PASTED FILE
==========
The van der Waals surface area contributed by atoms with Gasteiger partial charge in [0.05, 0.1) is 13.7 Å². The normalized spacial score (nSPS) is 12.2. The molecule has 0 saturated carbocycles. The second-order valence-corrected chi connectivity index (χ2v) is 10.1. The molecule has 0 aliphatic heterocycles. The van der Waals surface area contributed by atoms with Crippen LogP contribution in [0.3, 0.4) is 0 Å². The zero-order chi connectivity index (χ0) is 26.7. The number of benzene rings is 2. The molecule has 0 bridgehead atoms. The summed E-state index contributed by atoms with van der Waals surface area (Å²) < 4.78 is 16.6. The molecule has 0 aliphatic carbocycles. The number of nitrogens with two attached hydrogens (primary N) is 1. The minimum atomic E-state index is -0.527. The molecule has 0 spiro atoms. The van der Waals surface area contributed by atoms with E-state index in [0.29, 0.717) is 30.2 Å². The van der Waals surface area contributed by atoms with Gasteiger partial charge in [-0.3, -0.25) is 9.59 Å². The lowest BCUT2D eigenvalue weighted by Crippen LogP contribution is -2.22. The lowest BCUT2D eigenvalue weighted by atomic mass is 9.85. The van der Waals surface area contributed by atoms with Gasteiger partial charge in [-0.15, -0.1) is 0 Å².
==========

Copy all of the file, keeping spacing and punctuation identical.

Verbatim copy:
The van der Waals surface area contributed by atoms with Gasteiger partial charge in [0.05, 0.1) is 13.7 Å². The normalized spacial score (nSPS) is 12.2. The molecule has 0 saturated carbocycles. The second-order valence-corrected chi connectivity index (χ2v) is 10.1. The molecule has 0 aliphatic heterocycles. The van der Waals surface area contributed by atoms with Crippen LogP contribution in [0.3, 0.4) is 0 Å². The zero-order chi connectivity index (χ0) is 26.7. The number of benzene rings is 2. The molecule has 0 bridgehead atoms. The summed E-state index contributed by atoms with van der Waals surface area (Å²) < 4.78 is 16.6. The molecule has 0 aliphatic carbocycles. The number of nitrogens with two attached hydrogens (primary N) is 1. The minimum atomic E-state index is -0.527. The molecule has 0 spiro atoms. The van der Waals surface area contributed by atoms with E-state index in [0.29, 0.717) is 30.2 Å². The van der Waals surface area contributed by atoms with Gasteiger partial charge in [-0.3, -0.25) is 9.59 Å². The lowest BCUT2D eigenvalue weighted by Crippen LogP contribution is -2.22. The lowest BCUT2D eigenvalue weighted by atomic mass is 9.85. The van der Waals surface area contributed by atoms with Gasteiger partial charge in [-0.15, -0.1) is 0 Å².